We have been adding glycol to the hole very slowly at small increments of 1/2 gallon at a time.  We have a little time before our augers are here, so we are trying to see what the minimum amount of glycol we can add in order to free the augers.   With the borehole camera down hole, we can see the glycol melt the chips at the top of the augers.  We have not been successful at getting the glycol fish to run in the gap between the augers and the bore wall.  We believe this is due to the tighter tolerance between the augers and wall due to the slow rotation with which we have been cutting and bailing with in this zone.  We are pretty confident that they will come free and we will look at hole condition at that time.

On another note, we are anticipating the augers, which are in the USAP cargo system in Christchurch.  The intended air cargo date to McM was Dec. 21 with anticipated delivery to RAID site on Dec. 23.  There have been a few recent delayed flights from Christchurch to McM and with USAP rules, such that passengers get priority over cargo, it might be that we don’t see the augers until after Christmas.  We have applied for and received an extension to the field season that will allow us operation time, helo time and camp staff until Jan 7th. So this could be a major help to meeting our goals.  I want to thank all of the camp staff, traverse staff, in town managers, USAP shipping and logistics people, on station NSF reps, Science reps, Environmental reps, and all those back in Denver and Washington for keeping this a positive experience and even though were in the face of challenge being supportive and helpful to see RAID succeed.

Thanks for being part of the team.


We have had heavy storms the last 2 days and winds in the 22 knots/25 mph, with drifts upwards of 2’ and 6-8” of snow.   We worked the rods 3 times again yesterday and added more glycol in ½ gallon increments.  There was some slight movement in the rods as of last night.  We are still pulling lightly in order to ensure we do not separate the string.  Once the augers are free and out, we will assess the hole for another packer test.


We were able to get about 10” of movement in the rods last night.  We let the glycol cook again over night and this morning we pulled and rotated and finally worked the rods free.  We got everything out of the hole with the exception of one of the cutter bits.  So the augers are out of the hole at this point. We are looking at the borehole integrity, and determining whether or not this is a viable hole still.


Yesterday we got the augers out of the hole and all recovered.  We have demobilized off of site A-1.1 and have moved to site A-1.2 We will be set up early this afternoon.  If the helicopters make it out today we will have the new augers to get us to the desired depth of 70-79 mbs.  The augers were on the c-130 flight yesterday and are in McM now.  We should be ready for the augers when they arrive.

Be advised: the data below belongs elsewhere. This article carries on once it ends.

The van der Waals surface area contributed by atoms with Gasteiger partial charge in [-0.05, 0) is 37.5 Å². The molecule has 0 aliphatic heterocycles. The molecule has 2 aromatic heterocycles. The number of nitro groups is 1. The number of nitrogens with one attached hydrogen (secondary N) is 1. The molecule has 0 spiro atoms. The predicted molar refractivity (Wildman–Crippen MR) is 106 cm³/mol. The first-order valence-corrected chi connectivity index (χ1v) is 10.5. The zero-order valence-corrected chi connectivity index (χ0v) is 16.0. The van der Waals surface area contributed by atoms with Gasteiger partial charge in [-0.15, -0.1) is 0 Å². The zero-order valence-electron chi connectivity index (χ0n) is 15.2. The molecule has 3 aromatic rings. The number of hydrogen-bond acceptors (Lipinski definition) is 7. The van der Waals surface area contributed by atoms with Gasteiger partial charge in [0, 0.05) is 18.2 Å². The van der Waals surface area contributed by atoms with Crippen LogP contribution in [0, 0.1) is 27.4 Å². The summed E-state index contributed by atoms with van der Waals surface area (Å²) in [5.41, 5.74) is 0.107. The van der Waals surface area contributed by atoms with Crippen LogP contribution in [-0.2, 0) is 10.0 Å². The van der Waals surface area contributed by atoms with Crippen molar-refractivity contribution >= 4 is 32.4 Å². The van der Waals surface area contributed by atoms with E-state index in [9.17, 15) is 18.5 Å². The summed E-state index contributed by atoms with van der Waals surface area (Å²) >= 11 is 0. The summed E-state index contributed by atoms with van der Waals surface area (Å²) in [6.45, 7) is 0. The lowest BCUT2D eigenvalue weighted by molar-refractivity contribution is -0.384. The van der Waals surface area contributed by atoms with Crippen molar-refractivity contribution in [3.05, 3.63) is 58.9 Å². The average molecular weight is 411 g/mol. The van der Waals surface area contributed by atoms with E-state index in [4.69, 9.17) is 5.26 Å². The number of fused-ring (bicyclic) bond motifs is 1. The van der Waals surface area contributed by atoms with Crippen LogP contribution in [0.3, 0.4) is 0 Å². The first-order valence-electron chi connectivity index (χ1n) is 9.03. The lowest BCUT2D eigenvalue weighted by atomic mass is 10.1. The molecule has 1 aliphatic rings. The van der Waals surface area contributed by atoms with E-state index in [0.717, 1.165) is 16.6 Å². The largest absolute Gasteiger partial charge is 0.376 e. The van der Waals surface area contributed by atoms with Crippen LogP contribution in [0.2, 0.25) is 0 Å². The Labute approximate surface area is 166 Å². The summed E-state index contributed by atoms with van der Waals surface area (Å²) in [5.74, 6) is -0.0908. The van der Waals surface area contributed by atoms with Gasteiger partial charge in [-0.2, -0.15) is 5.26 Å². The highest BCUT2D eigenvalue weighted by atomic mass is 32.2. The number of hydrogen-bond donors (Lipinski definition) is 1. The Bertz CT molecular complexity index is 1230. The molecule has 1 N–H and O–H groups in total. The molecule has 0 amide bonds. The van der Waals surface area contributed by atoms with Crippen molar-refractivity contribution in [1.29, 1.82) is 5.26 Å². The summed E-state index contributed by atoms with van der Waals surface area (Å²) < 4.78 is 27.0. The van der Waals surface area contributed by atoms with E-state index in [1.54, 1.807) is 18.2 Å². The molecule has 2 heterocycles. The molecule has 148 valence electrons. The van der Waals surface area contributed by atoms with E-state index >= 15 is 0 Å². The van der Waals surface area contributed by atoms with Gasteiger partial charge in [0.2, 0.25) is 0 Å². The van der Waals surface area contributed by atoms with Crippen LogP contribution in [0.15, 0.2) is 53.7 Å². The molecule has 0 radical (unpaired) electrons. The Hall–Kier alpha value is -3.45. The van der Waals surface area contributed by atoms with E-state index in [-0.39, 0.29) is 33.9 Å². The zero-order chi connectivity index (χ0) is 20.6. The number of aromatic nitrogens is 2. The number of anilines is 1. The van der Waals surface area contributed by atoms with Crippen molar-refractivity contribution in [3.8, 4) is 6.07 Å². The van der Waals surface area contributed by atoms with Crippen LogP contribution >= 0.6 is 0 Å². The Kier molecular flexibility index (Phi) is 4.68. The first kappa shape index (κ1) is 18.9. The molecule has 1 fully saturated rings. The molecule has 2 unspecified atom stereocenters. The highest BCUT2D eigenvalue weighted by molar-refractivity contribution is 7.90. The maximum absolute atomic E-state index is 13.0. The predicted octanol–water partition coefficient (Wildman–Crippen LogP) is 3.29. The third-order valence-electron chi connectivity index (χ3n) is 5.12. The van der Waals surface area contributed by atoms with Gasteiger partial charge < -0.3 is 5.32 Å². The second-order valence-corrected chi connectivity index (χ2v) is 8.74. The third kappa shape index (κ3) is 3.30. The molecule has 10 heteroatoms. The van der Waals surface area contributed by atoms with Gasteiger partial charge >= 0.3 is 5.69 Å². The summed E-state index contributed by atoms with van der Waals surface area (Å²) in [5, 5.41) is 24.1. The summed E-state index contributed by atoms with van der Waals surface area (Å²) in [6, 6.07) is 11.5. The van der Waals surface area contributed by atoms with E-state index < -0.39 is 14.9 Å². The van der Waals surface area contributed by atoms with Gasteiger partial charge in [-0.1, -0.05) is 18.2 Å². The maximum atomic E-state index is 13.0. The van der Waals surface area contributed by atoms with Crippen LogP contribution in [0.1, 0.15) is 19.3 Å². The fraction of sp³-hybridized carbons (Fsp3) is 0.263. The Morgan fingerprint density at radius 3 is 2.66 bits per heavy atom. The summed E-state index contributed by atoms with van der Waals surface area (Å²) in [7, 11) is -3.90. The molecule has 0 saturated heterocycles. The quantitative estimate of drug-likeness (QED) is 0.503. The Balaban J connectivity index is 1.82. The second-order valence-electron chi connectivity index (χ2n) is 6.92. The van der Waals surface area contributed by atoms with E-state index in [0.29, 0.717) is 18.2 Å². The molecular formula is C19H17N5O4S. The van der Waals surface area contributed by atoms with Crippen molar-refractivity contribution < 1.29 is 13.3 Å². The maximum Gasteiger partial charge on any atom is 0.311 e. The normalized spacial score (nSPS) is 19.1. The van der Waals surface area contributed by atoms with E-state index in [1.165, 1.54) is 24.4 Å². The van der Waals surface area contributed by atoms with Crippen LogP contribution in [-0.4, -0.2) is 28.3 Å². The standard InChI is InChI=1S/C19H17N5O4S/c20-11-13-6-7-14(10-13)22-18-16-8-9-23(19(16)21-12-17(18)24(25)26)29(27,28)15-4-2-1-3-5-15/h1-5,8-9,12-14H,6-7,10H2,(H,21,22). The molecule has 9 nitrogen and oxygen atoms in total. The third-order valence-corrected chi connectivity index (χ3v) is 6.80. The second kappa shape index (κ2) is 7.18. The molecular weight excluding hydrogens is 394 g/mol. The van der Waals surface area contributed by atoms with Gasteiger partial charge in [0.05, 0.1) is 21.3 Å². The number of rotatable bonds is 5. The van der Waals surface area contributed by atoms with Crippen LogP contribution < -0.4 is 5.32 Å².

We will auger this next hole directly to the bottom and withdraw the augers as quickly as possible.  Any cuttings remaining will be bailed by the HWT and or 6-5/8” wireline bailer.  The target is to set the packer at 75mbs. 

After verification of the packer seal, we will RIH with the ice coring suite and try to obtain 2 ice core runs.  After that we will RIH the NCA assemblies and rotary drill to the ice/bedrock transition.  We will then RIH the ALN rock coring suite and after obtaining two 3m cores we will unload the hole of Estisol, and move to site A-1.3. 


We have successfully moved over to the new drill pad @ A-1.2.  It was a 10 hour process, with a few things we can improve on.  Keeping the generators warm so they are ready to start on demand would save an hour.  So as far as our check off list is concerned we were rigged down in about 6 hrs, but it still was not 100%  some items were shuffled to the pad without complete tear down.  So we will say 8 hrs to rig down and 10 hrs to rig up.

We received the 20 extra augers today at about 1500 hrs and the X-overs were fabricated and welded up.   We will start augering in the morning. With the goal to have the packer test by EOD.


We successfully augered to 258.75 fbs, with little to no torque issues on the way out.  Just like it should be.  Good job Drill crew. We also had a success as we pulled out of hole we had much more cuttings on the augers on the way out, which lead to a 10% fill ratio in the hole.  That is the best we have seen as yet.  We also bailed the hole 6 more feet using the wireline 6-5/8″ bailer.  We were successful 1 in 5 times with the bailer and then we sent the camera back down to look, and found a plaque of cuttings around the borehole wall where the bailer had removed the cuttings, making a friction stop for the bailer not allowing it to get deeper.  We were not able to get a packer test in today.  We are doing that this morning. 


We have tried a packer to seal at 228-232 fbs without success.  We bailed the hole to 249fbs and that is where we stopped yesterday.   We will continue to bail to the 258fbs mark and then we will adapt a Kovacs core tool to the end of the HWT and try get a core we can get a density from.  We will then proceed to run a packer test.


We have bailed the hole to 255fbs (77 mbs) and we have 3’ of fill left in the hole.  We are trying to bail that this morning using our rocket reamer (see attached) and basically stuffing the cuttings into the end of the HWT casing that the reamer is made of.  The rocket reamer (RR) was made onsite here and the volume of the hole relative to the volume of the RR is 3:1 so you can see why it takes many trips in and out of the hole in order to “Bail” cuttings.  We have currently drilled the hole with the reamer to 260 fbs and are ready to take a Kovacs auger core and set the packer again to see if we get a seal.